Ennoble was co-founded by Jeffy de Jesus, an industrial designer and design faculty with almost a decade of experience in working with grassroot handicraft communities all over the Philippines. With his past engagements with government agencies and NGOs such as World Vision, UNDP, Care International, and DTI, it is thus second nature for Ennoble to be inspired to uplift the lives of their artisans. Hence, everything they do with their makers is a creative and collaborative process, and they always make sure that the artisans’ compensation is transparent, ethical, and dignified.
There is this joyful, elated spirit Ennoble exudes. At face value, one can say it has something to do with their quirky designs. But as you dig deeper into their vibrant offerings, it is actually more about the joy of lifting – and ennobling – artisans and handicraft design.
Driven by its advocacy to preserve and promote the local textile industry, HABI: The Philippine Textile Council continues to provide platforms for local weavers to showcase sustainable and ethical fashion and lifestyle products. Items from the HABI Booth are selected from weaving communities around the Philippines.
Are you looking for the perfect gift ? Thoughtful gift baskets that make an impact . Browse through the different wonderful options to choose from .
HABI Thoughtful Gift Baskets
My grandfather, Alex, was a 14 year old orphan when he learned how to weave rattan. He was too small and thin to bend the large rattan poles into furniture frames. So he started with the outer skin which he wove into what is known as a Solihiya mat, used on the seats and backs of chairs, in those days before monobloc plastic and mass production.
My grandmother was raised by her single mother,, She helped ends meet by twisting reeds into rope in preparation for basket weavers.
Habi Home Shop is a nod to the industry and perseverance of my grandparents working with organic materials to create simple, functional, objects that transform homes, and the lives of the people who make them.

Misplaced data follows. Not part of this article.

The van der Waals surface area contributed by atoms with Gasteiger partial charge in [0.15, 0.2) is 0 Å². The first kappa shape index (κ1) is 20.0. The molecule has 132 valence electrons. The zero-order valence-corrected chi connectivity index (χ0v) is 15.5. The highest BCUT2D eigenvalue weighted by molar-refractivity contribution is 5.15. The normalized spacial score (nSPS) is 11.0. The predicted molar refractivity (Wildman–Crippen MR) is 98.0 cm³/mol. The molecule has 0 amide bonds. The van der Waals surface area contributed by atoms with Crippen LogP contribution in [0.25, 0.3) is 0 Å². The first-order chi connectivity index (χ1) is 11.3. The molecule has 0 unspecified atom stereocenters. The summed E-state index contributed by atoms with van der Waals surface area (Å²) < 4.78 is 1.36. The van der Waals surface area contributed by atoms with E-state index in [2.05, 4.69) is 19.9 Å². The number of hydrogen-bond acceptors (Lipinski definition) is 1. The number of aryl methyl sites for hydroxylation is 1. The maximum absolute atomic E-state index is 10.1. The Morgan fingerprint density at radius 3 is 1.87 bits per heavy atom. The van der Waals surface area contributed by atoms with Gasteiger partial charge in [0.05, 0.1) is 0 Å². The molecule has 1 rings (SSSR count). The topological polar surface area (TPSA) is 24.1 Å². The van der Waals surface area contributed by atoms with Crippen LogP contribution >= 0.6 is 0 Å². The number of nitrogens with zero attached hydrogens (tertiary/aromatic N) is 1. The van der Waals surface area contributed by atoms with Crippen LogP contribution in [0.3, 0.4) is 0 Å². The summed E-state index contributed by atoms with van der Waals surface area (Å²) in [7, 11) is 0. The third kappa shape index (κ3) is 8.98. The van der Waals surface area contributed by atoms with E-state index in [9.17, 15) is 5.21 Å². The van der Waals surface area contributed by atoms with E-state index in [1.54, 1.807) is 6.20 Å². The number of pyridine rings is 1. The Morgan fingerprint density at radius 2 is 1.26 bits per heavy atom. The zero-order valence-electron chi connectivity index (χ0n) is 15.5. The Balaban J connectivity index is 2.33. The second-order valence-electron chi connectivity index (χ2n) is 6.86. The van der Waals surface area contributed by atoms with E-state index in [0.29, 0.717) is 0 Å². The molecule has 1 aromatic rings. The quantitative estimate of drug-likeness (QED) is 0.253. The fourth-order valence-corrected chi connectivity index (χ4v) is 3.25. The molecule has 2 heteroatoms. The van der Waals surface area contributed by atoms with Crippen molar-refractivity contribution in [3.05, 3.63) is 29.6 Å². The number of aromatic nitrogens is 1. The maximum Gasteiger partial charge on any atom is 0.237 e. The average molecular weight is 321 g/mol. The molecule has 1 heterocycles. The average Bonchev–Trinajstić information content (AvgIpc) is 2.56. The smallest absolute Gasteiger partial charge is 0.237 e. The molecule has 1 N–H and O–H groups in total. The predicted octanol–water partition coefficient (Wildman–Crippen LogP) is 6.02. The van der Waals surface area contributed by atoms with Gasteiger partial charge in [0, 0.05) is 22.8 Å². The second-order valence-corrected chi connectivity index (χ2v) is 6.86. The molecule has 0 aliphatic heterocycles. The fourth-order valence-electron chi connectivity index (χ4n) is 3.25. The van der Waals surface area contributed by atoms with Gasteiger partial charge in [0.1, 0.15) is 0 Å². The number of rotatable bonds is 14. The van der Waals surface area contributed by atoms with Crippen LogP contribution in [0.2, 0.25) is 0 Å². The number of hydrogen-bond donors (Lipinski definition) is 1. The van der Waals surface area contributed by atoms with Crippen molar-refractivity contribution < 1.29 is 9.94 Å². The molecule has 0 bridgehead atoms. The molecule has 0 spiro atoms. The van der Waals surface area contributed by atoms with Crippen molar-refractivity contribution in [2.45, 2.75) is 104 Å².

I am the third generation in my family working with handwoven natural plant fibers. My hope is that the world returns to using natural materials in our homes. Materials that are non-toxic, and biodegradable. The hope is that we stop using plastic and chemicals in our home. We hope that Habi Home Shop will show you ways that we can be greener, more simple, and lessen our carbon footprint starting in your own home.
Provincial Tourism and Cultural Affairs Office (PTCAO) is a department under the Provincial Government of Batangas, mandated to be the primary planning, programming, coordinating, and implementing office in the development and promotion of the tourism industry and the various cultural affairs concerns in the province.
Habing Ibaan is the product itself, the hand-woven fabrics of Ibaan, Batangas.
SM Sunrise Weaving Association is a group of women from Brgy. Munting-Tubig, a place in Ibaan, Batangas who have managed to preserve the skill, industry and culture in making hand-woven fabrics.
PTCAO is the marketing arm of SM Sunrise Weaving Association. PTCAO provides assistance to Habing Ibaan weavers (SM Sunrise Weaving Association) to give them more employment and livelihood opportunities while at the same time preserving the traditions and culture of their town.
The Indigenous People (IP) of the Island of Mindoro are collectively known as Mangyans. There are eight Mangyan ethnic groups and one of them is the Iraya-Mangyan. In Puerto Galera, there are approximately 300 Iraya families who live at the foot of Mt. Malasimbo in Sitio Talipanan.
Nito weaving is one of the livelihood activities of the Iraya. Through the support of Mrs. Bea M. Zobel, they were able to create beautiful and functional nito products. Some Iraya women were also taught how to weave and sew fashionable bags and accessories, which are included in the Iraya-Mangyan Art brand.
Purchasing these products will not only help our Iraya-Mangyan earn a living but will provide them the opportunity to promote and be proud of their own culture and traditions.
Ayala Foundation, Inc., a non-profit organization, manages the implementation of Iraya Mangyan Development Program in the said Iraya community. Development interventions include education, health, and livelihood.
Iraya Mangyan Art
For over a decade, potter Joey de Castro has dedicated himself to teaching pottery and living out its long and exacting process. An advocate of its traditional methods, Joey literally builds everything from the ground up. From making his own mixture of clay, glazes, and tools- every ingredient is painstakingly prepared and created. A consummate potter, Joey single-handedly monitors the kiln temperature when firing which usually lasts to eight (8) hours minimum up to 24 hours. He takes no shortcuts and makes no compromises, bringing a very personal, distinct touch and depth of character to all his works.